Entity Management

Abstract of SGML Open Technical Resolution 9401:1994

Paul Grosso
Chief Technical Officer

1994 Aug 9 (Abstract 1994 Sep 2)

Copyright 1994 SGML Open

Permission to reproduce parts or all of this information in any form is granted to SGML Open members provided that this information by itself is not sold for profit and that SGML Open is credited as the author of this information.


Two different but related issues pertaining to entity management impede interoperability of SGML documents:

While there are many important issues involved and a complete solution is a long term goal, the SGML Open membership agrees upon the enclosed simple set of conventions to address a useful subset of the complete problem. To address issue A, this resolution defines an entity catalog that maps an entity's external identifier and/or name to a file name. To address issue B, this resolution defines a simple interchange packaging scheme using an interchange catalog to associate a public identifier with each interchanged file.

Committee draft 1: 1994 January 21
Committee draft 2: 1994 February 18
Committee draft 3: 1994 March 8
Committee draft 4: 1994 April 5
Working committee draft 5: 1994 April 25
First Final Draft Technical Resolution: 1994 May 2
Final Technical Resolution: 1994 August 9
Abstract version: 1994 September 2


In order to use a variety of SGML tools in a variety of computer environments, there are two different but related problems to solve:

The short term solution for issue A defines an entity catalog that handles the simple cases of mapping an external entity's public identifier and/or entity name to a system-dependent file name. This solution allows for a probably system-dependent but application-independent catalog. Though it does not handle all issues that a complete entity manager addresses, it simplifies use of multiple products in a great majority of cases.

While there are various interchange strategies already defined—including the SGML Document Interchange Format (SDIF) defined in ISO 9069—none are currently widely used or supported by enough readily accessible implementations. This resolution addresses issue B by defining a simple interchange packaging scheme using an interchange catalog to associate a public identifier with each interchanged file.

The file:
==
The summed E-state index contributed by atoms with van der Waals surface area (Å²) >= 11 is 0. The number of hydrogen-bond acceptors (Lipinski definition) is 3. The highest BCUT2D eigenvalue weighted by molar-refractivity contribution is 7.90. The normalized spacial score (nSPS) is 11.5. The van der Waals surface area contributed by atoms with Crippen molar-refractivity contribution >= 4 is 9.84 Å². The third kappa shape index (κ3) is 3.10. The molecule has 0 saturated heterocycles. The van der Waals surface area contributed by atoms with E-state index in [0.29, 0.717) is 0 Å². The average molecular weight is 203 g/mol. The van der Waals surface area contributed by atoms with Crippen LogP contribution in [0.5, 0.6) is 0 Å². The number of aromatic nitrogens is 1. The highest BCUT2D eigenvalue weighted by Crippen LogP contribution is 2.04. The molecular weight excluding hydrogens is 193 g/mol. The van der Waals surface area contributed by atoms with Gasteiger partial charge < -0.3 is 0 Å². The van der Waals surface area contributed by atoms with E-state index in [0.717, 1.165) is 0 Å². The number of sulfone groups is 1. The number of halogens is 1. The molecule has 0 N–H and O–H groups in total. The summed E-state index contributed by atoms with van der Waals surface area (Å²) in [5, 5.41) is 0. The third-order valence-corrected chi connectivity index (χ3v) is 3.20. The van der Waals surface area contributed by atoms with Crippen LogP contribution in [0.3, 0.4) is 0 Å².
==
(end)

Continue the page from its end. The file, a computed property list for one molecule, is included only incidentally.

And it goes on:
Issue A: a simple entity catalog format

To address the issue of multiple vendors' applications on a given system, this resolution defines a format for a probably system-dependent but application-independent entity catalog that maps external identifiers and/or entity names to file names. This catalog is used by an application's entity manager. The catalog has a standard format. Each application that uses it must provide the user with a mechanism for specifying how and when the catalog is to be accessed.

Each entry in the catalog associates a “storage object identifier” (such as a file name) with information about the external entity that appears in the SGML document. In addition to entries that associate public identifiers, a catalog entry can associate an entity name with a storage object indentifier. For example, the following are possible catalog entries:

  PUBLIC "ISO 8879-1986//ENTITIES Added Latin 1//EN" "iso-lat1.gml"
  PUBLIC "-//ACME DTD Writers//DTD General Report//EN" "report.dtd"
  ENTITY "graph1" "graphics\graph1.cgm"

This resolution only requires applications to handle storage object identifiers that specify file names. To avoid confusion, it is recommended (but not required) that file names be restricted to the characters including letters, digits, hyphen, period, and underscore.

This resolution addresses one additional detail about public identifiers. ISO 8879 is inconsistent about the use of hyphens and colons in ISO owner identifiers. This has lead to the propagation of both the dash and the colon in ISO owner identifiers. In the interests of interoperability, this SGML Open resolution requires that all products accept either form as a valid ISO owner identifier.

Issue B: an interchange packaging scheme

The issue of interchanging a set of files among different systems can be partially addressed by an interchange packaging scheme that includes an interchange catalog that associates external identifiers with the various files in the interchange package. This resolution requires that an external entity's declaration specifies a public identifier or the SYSTEM keyword with no system identifier (in which case the entity's name will be used to do a catalog lookup for a matching catalog entry indicated by the ENTITY keyword).

An interchange package must have exactly one file named either CATALOG or catalog which is the catalog pointing into the interchange package itself. This catalog entry file must have a mapping for all files in the interchange package. The first entry in the catalog must map into the file in the interchange package that is the document entity in which parsing begins, if any such entity exists in this interchange package. When the sending and receiving systems have compatible naming schemes, files in the destination location may be given the same names as they had on the sending system. If the receiving system is unknown or incompatible with the sending system, the sender may wish to construct an interchange package with names that are most likely to be valid on the widest variety of systems.